We have an initial STANDBY state in which we wait for 2 seconds (using the “timer” system port from the Papyrus-RT runtime library), and then we transition into the MOVE_FORWARD state. Upon entry, we run a fragment of C++ code that logs a short message (“log” is also from the runtime library), sends the “moveForward” message to the engine capsule, and then sends the “startDetection” message to the obstacle detection capsule.

From that state, we have a guarded transition to STOP_MOVING_FORWARD (as indicated by the yellow shield icon) which will stop the detection of obstacles. The guard is a small C++ boolean expression that checks if we are within 30cm of an obstacle. Upon entry, the STOP_MOVING_FORWARD state will ask the motor to stop.

There is also a hidden looping transition from MOVE_FORWARD to itself whenever it receives an “obstacle detected” message that is over the distance threshold. That transition simply logs the sensed distance as its effect.

Let’s check the state machine for the engine controller as well:


This state machine is slightly more complex, but not that much more: we start in an IDLE state, and then we can move forward or backwards until we are told to stop, or turn around a certain angle. One limitation in the current model is that since we do not have yet encoders in the wheels, nor a magnetometer to tell us the heading, we can only turn for a duration proportional to the angle we are asked. This is obviously rather unreliable,  as the real angle will depend on timing and on the friction coefficient of our surface, but that’s a matter for another time :-).

Once we have our models ready, it’s a matter of right-clicking on the root node of the Model Explorer (having the rover.di file open in the editor), and selecting “(Re)Generate (all) code”, like here:


That will generate a CDT project with all the code we need. It should only be a matter of compiling it and sending it off to the Pi to run, right? Well, there’s a few things to prepare before we can do that. Let’s start with the Pi, and then return to our PC.

Setting up the Pi: SSH over Bluetooth

Now that we know about the robot and about the models, we’ll dive into the configuration of the Pi and the main PC.

The Pi boots from the microSD card, so we need to install an OS into it. For the sake of convenience, I chose a recent version of the Raspbian distro with its desktop environment. It comes with wiringPi preinstalled, which is the library used in the sample project to manipulate the GPIO pins for the robot and the HC-SR04 range finder. There wasn’t much to do here – until I realised I needed to have the laptop talk to the Pi.

In most environments, it would be a matter of connecting the Pi to the same Wi-Fi network as my laptop, and then SSH/SFTP to it normally. However, due to network security concerns in my organisation, this wasn’t an option. Instead, I would have to use a Bluetooth connection to connect my laptop directly to the Pi. (If you don’t have this problem, feel free to skip ahead!)

I originally experimented with a serial terminal over RFCOMM and using the OBEX profile for file transfer. Neither worked as well as I wanted: Ctrl-C didn’t work over RFCOMM (something about not having the right ioctl, and therefore no job control), and OBEX was clunky to use and slow.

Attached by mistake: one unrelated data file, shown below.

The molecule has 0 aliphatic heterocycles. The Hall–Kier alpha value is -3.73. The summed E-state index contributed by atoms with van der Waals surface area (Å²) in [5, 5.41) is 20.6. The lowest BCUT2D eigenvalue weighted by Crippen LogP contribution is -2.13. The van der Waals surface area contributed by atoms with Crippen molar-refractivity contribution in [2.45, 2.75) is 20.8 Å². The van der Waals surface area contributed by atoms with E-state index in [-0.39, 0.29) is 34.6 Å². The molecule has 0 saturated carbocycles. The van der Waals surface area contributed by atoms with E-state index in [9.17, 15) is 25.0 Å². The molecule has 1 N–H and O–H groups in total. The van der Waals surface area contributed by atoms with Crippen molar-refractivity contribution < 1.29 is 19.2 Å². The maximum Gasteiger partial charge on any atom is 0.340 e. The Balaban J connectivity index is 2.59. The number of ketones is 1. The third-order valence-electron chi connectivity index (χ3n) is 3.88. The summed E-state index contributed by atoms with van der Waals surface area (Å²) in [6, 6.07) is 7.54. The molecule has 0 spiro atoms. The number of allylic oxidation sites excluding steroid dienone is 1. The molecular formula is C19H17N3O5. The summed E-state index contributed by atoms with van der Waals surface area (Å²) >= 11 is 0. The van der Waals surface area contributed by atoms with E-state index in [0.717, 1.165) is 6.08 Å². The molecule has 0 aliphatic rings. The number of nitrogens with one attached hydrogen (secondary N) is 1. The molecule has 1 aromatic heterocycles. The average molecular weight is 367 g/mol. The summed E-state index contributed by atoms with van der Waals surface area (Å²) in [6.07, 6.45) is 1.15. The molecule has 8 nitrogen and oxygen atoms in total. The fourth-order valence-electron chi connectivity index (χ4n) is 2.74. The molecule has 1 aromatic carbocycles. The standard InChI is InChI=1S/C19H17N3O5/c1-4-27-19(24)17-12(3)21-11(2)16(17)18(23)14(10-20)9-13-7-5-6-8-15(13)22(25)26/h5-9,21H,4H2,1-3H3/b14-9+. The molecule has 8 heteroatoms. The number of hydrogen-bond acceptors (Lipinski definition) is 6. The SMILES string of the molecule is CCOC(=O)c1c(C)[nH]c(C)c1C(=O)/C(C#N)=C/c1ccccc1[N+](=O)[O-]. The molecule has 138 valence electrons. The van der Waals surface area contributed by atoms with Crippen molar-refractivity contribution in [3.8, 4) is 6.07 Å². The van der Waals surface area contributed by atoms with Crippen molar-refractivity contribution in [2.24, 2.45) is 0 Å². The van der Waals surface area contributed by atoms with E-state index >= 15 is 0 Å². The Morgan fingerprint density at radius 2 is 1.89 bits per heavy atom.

Luckily, I found out that Bluetooth also has a Personal Area Network (PAN) profile, which allows you to set up a proper IP-based network across multiple devices. One of them (the laptop) acts as the hub or network access point (NAP), while the rest connect to it. The handy bt-pan script worked a treat for setting this up, once I made sure both sides trusted each other with bluetoothctl.

However, I wanted the PAN to be set up automatically as soon as I turned on the Pi, so I wouldn’t need to plug it to a monitor and keyboard at the beginning every time. That took longer than I thought, but essentially it boiled down to setting up the systemd-networkd and net-bnep* services as recommended by the author of bt-pan. The configuration of the net-bnep and net-bnep-client services is explained there, but systemd-networkd isn’t really discussed much so I’ll describe the minimal setup here.

Run these commands in the laptop and the Pi:

sudo systemctl enable systemd-networkd
sudo systemctl start systemd-networkd

In the laptop, place this in /etc/systemd/network/25-bridge.netdev in order to set up the “bnep” bridge required by bt-pan automatically:


Also in the laptop, place this in /etc/systemd/network/ to assign an IP address for the laptop in this bridge:


In the Pi, you only need to place a similar file in /etc/systemd/network/ and it will reconfigure the bnep0 interface once the net-bnep-client service has brought it up:


Set up the net-bnep* services, and this should work a treat – I can now SSH and SFTP into the Pi while keeping the IT staff at my university happy :-). It’d be great if I could get the Pi to access the internet through my laptop, but I haven’t needed it yet.

Setting up the PC: Papyrus-RT and cross-compilation

Assuming you have installed Papyrus-RT following the official instructions (do not forget setting up UMLRTS_ROOT!), you have a few aditional steps before you can produce a binary that the ARMv8 processor in the Pi will be able to run. There is a pretty good-looking tutorial in about this, even explaining how to set up remote debugging, but it is Windows-specific. My instructions will be based on a Linux system.

Cross compiler support in Eclipse CDT

First, you will need to go to “Help > Install New Software…” and install the cross-compiler support for Eclipse CDT:

Screenshot from 2017-10-12 23-21-53

Installation of a cross-compiler for the Pi

Once that is done and Eclipse has restarted, we need to set up our cross-compilation environment. Luckily, the excellent crosstool-ng project has exactly what we need. It’s a matter of grabbing the source code, compiling it and installing it into our system. I ran these commands in my Ubuntu 16.10 system: